Multiple state agencies are looking into the animals' well-being

By Ashley Boucher
June 25, 2020 08:39 PM
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Joe Exotic
Netflix

An animal welfare investigation is underway by state authorities at the Greater Wynnewood Exotic Animal Park in Oklahoma.

The park, featured in Netflix's docuseries Tiger King, has been the subject of "numerous calls" to the Garvin County Sheriff's office, a statement from the office of Sheriff Jim Mullett said Thursday.

The sheriff's office said that it has requested the aid of other agencies, including the USDA, the U.S. Fish and Wildlife Service and the Oklahoma Department of Wildlife to investigate.

The ODW and the USDA have been to the park to conduct investigations, the sheriff's statement said, adding that injured animals are currently "receiving veterinarian care in isolation and are being monitored by USDA."

The park — which was previously owned by Joseph Maldonado-Passage, better known as "Joe Exotic" — has been making headlines in recent weeks after Jeff Lowe was ordered by a judge to hand over ownership to Carole Baskin.

Jeff Lowe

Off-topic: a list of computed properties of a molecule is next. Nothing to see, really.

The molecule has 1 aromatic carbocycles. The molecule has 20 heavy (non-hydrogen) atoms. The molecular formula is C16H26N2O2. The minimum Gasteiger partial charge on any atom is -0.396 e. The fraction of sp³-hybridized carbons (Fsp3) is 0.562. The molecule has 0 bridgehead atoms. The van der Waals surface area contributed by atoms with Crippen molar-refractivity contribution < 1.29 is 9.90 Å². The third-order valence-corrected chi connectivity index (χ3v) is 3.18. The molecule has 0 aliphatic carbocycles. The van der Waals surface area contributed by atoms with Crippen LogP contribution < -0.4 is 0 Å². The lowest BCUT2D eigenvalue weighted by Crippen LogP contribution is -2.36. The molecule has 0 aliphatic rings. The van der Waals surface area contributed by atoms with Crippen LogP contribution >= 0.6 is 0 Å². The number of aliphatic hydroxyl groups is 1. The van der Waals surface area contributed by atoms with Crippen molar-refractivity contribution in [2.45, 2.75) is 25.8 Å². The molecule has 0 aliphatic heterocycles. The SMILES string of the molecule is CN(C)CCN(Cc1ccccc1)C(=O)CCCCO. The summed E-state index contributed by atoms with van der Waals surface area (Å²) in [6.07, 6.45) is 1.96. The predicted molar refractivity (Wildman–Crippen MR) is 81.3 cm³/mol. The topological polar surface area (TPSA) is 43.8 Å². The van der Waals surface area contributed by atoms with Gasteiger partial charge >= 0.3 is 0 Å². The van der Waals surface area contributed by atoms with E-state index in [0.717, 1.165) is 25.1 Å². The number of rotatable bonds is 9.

Baskin said that her Big Cat Rescue would aid Lowe in placing the animals in new homes, but he declined her offer, explaining that the animals will be re-homed at his new Tiger King Park, which is set to open in Thackerville, Oklahoma, in September.

Lowe was recently sued by the state of Oklahoma for back taxes owed by the park.

In a statement, Lowe blamed the debt on Maldonado-Passage.

"The tax issue you may have heard about dates back to 2016 caused by Joe Exotic when Joe was still in charge of the zoo," he said. "Since he went to jail, I have been fixing many of his mistakes. Although this is Joe’s debt stemming from his mismanagement of the zoo, much like how I am taking care of the animals he abandoned, we are looking into taking care of this as well. My attorney has already reached out to the Oklahoma Tax Commission to find solutions for Joe’s tax issue."

Carole Baskin
Carole Baskin/Facebook

PETA on Thursday released photos and a video of big cats at the G.W. Exotic Animal Park covered in flies from poor sanitation.

Brittany Peet, PETA Foundation Deputy General Counsel for Captive Animal Law Enforcement, criticized the USDA's "inaction" in monitoring animal welfare at the park.

"The USDA's inaction allowed 'Joe Exotic' to abuse and neglect animals for years, and so far, it's also failed to help the big cats held by Jeff Lowe," Peet said in a statement. "In the wake of Tiger King, the public eye is on the USDA to do its job and shut Lowe and his despicable roadside zoo down pronto."

The USDA did not immediately respond to PEOPLE's request for comment. Reps for Lowe, Maldonado-Passage and Baskin did not immediately respond to PEOPLE's request for comment.